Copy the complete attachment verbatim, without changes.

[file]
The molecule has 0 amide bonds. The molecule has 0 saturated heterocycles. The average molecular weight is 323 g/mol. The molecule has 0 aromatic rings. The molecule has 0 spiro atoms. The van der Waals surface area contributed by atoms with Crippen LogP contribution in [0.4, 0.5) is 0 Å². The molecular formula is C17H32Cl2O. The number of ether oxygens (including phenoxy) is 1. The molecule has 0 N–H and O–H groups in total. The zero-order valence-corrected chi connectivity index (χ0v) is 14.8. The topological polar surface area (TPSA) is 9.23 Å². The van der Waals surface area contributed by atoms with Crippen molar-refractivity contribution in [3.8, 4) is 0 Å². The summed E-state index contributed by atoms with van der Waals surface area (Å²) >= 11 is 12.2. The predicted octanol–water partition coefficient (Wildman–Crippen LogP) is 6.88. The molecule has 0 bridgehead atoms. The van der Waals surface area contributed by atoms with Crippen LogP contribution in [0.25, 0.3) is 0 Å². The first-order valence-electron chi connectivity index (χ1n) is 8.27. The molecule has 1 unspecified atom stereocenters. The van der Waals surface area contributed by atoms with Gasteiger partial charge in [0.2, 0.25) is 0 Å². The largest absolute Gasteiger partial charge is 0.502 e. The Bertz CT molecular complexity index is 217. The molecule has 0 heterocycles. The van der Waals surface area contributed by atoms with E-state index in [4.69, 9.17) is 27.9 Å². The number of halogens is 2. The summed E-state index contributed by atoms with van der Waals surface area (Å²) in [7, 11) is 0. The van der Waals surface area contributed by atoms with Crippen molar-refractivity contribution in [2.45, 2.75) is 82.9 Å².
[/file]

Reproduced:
The molecule has 0 amide bonds. The molecule has 0 saturated heterocycles. The average molecular weight is 323 g/mol. The molecule has 0 aromatic rings. The molecule has 0 spiro atoms. The van der Waals surface area contributed by atoms with Crippen LogP contribution in [0.4, 0.5) is 0 Å². The molecular formula is C17H32Cl2O. The number of ether oxygens (including phenoxy) is 1. The molecule has 0 N–H and O–H groups in total. The zero-order valence-corrected chi connectivity index (χ0v) is 14.8. The topological polar surface area (TPSA) is 9.23 Å². The van der Waals surface area contributed by atoms with Crippen molar-refractivity contribution in [3.8, 4) is 0 Å². The summed E-state index contributed by atoms with van der Waals surface area (Å²) >= 11 is 12.2. The predicted octanol–water partition coefficient (Wildman–Crippen LogP) is 6.88. The molecule has 0 bridgehead atoms. The van der Waals surface area contributed by atoms with Crippen LogP contribution in [0.25, 0.3) is 0 Å². The first-order valence-electron chi connectivity index (χ1n) is 8.27. The molecule has 1 unspecified atom stereocenters. The van der Waals surface area contributed by atoms with Gasteiger partial charge in [0.2, 0.25) is 0 Å². The largest absolute Gasteiger partial charge is 0.502 e. The Bertz CT molecular complexity index is 217. The molecule has 0 heterocycles. The van der Waals surface area contributed by atoms with E-state index in [4.69, 9.17) is 27.9 Å². The number of halogens is 2. The summed E-state index contributed by atoms with van der Waals surface area (Å²) in [7, 11) is 0. The van der Waals surface area contributed by atoms with Crippen molar-refractivity contribution in [2.45, 2.75) is 82.9 Å².